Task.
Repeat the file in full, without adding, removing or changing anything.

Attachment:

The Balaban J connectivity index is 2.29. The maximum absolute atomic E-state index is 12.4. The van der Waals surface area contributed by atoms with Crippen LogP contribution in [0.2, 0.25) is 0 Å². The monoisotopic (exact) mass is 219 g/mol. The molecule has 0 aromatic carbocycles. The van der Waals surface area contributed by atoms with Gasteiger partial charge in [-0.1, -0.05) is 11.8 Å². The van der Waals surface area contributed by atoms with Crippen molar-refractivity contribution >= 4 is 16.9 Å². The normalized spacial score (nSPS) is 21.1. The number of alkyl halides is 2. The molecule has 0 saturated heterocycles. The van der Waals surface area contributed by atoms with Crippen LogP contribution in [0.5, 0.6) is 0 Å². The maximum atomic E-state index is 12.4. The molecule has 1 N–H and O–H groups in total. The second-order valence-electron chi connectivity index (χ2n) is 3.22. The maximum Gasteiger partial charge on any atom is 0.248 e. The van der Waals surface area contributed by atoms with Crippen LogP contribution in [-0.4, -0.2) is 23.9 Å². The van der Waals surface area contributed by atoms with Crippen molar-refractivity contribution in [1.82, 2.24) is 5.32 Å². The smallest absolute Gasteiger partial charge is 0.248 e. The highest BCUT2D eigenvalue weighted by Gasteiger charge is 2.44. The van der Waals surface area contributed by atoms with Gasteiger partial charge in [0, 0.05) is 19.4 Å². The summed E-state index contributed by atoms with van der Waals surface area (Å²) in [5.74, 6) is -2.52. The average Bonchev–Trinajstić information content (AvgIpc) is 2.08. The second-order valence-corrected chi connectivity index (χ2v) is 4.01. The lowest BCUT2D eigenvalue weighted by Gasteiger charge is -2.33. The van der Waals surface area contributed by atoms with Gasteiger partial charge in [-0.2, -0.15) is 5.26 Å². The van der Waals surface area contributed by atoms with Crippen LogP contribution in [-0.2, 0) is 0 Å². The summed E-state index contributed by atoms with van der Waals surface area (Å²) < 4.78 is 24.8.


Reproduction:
The Balaban J connectivity index is 2.29. The maximum absolute atomic E-state index is 12.4. The van der Waals surface area contributed by atoms with Crippen LogP contribution in [0.2, 0.25) is 0 Å². The monoisotopic (exact) mass is 219 g/mol. The molecule has 0 aromatic carbocycles. The van der Waals surface area contributed by atoms with Gasteiger partial charge in [-0.1, -0.05) is 11.8 Å². The van der Waals surface area contributed by atoms with Crippen molar-refractivity contribution >= 4 is 16.9 Å². The normalized spacial score (nSPS) is 21.1. The number of alkyl halides is 2. The molecule has 0 saturated heterocycles. The van der Waals surface area contributed by atoms with Crippen LogP contribution in [0.5, 0.6) is 0 Å². The maximum atomic E-state index is 12.4. The molecule has 1 N–H and O–H groups in total. The second-order valence-electron chi connectivity index (χ2n) is 3.22. The maximum Gasteiger partial charge on any atom is 0.248 e. The van der Waals surface area contributed by atoms with Crippen LogP contribution in [-0.4, -0.2) is 23.9 Å². The van der Waals surface area contributed by atoms with Crippen molar-refractivity contribution in [1.82, 2.24) is 5.32 Å². The smallest absolute Gasteiger partial charge is 0.248 e. The highest BCUT2D eigenvalue weighted by Gasteiger charge is 2.44. The van der Waals surface area contributed by atoms with Gasteiger partial charge in [0, 0.05) is 19.4 Å². The summed E-state index contributed by atoms with van der Waals surface area (Å²) in [5.74, 6) is -2.52. The average Bonchev–Trinajstić information content (AvgIpc) is 2.08. The second-order valence-corrected chi connectivity index (χ2v) is 4.01. The lowest BCUT2D eigenvalue weighted by Gasteiger charge is -2.33. The van der Waals surface area contributed by atoms with Gasteiger partial charge in [-0.2, -0.15) is 5.26 Å². The van der Waals surface area contributed by atoms with Crippen LogP contribution in [-0.2, 0) is 0 Å². The summed E-state index contributed by atoms with van der Waals surface area (Å²) < 4.78 is 24.8.